A Brief Overview of the Fishmeal Industry, Potential Fishmeal Alternatives, and Possible Industry Response
Fishmeal and oil serve the following markets: aquaculture (feed), land animal farming (feed), pharmaceuticals (human consumption), and fish oil capsules (human consumption) (Shepherd and Jackson, 2013). Currently, fishmeal is largely composed of whole fish, with just 25–33% comprised of fishery by-products or unwanted discards, although this fraction is likely to increase in the future (Shepherd and Jackson, 2013)2. In the 1960s, fish oil was mostly used in margarine and shortenings whereas by 2010, over 70% of fish oil production was directed to aquatic feeds, although the demand for fish oil for direct human consumption (nutrition and pharmaceutical uses) may increase (Shepherd and Jackson, 2013).
The growing aquaculture industry may be placing unsustainable demands on the fishmeal (and oil) industry (e.g., Shepherd and Jackson, 2013). It may be viewed as encouraging that there has been a change in use of some fish species like Atlantic herring, away from fishmeal and oil to direct human consumption (Cashion et al., 2017). Alder et al. (2008) discuss the complex factors driving the global use of forage fish catches for fishmeal/oil versus for human consumption, and show a clear increasing trend in forage fish being consumed by humans in the period 1987–2007. However, although the proportion of global fish production that is used by humans for purposes excluding food has steadily declined from 30% in the 1990s (Cashion et al., 2017) to around 12% in 2016, it still lies at around 20 million tons per year, most of which is comprised of fishmeal and oil (Food and Agriculture Organization [FAO], 2018). Perhaps on a positive note, the IFFO report that supply of fishmeal and oil has not increased despite the increasing demand. This is largely a result of the decline in catches of fish that are usually destined for the reduction fishery (particularly in Peru and Chile (Fréon et al., 2014)).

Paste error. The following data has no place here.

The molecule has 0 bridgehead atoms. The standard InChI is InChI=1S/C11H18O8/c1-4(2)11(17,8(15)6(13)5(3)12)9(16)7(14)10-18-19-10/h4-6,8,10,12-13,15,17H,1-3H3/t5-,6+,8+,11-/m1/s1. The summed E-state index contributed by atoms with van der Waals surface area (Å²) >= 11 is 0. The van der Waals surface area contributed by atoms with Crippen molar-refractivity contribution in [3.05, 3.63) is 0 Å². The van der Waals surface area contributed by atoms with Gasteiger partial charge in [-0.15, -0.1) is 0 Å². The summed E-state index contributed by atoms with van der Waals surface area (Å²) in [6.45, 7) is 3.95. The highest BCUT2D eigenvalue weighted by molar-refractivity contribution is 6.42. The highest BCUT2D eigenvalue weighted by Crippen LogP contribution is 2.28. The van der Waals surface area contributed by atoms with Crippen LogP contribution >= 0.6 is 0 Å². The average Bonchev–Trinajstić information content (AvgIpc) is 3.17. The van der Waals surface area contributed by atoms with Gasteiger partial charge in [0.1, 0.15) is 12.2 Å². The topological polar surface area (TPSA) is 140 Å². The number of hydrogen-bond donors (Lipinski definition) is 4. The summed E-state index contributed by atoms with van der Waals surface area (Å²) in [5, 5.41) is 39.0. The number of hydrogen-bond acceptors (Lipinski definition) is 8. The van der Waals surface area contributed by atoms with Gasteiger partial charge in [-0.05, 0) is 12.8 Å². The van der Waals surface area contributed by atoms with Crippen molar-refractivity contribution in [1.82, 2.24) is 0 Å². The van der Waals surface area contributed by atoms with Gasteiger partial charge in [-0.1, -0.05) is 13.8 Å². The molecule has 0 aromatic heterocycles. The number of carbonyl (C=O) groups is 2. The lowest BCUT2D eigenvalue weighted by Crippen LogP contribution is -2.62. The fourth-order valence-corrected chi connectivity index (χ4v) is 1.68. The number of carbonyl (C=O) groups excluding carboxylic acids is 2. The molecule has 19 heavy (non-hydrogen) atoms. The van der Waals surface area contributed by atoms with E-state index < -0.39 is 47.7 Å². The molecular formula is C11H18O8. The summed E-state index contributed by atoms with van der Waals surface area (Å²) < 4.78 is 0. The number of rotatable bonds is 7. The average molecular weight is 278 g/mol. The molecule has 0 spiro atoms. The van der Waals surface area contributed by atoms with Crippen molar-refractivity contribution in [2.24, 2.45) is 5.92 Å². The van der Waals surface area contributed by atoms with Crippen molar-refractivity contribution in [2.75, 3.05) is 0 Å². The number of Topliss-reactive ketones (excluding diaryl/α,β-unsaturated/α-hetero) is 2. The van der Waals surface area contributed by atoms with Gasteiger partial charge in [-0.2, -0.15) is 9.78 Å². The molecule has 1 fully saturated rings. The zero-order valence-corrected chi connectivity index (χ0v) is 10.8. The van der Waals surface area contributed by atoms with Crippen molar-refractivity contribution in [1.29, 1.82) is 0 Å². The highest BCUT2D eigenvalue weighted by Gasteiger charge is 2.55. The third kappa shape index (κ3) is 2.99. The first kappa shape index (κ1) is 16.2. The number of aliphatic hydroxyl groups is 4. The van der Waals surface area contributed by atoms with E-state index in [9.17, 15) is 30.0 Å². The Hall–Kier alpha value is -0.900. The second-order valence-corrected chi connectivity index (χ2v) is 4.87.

In addition to weighing up the direct versus indirect uses of forage fish and the pressures imposed on forage fish stocks by the growing aquaculture industry (Figure 1A), aquaculture operations have a range of environmental impacts that need to be taken into consideration (WOA, 2016, chapter 12). Marine aquaculture, for example, is noted for reducing coastal esthetics, depositing effluent including medicines and pollutants into the ocean, propagating disease, and genetic alterations from farmed to wild stocks, amongst other impacts (see e.g., Fernandes et al., 2002 for a review of environmental impacts and their regulation in marine aquaculture operations in Europe). However, mariculture if appropriately managed, can enhance provisioning and regulating as well as protect cultural ecosystem services and can even have positive effects on marine habitat and coastal ecosystems (Alleway et al., 2019).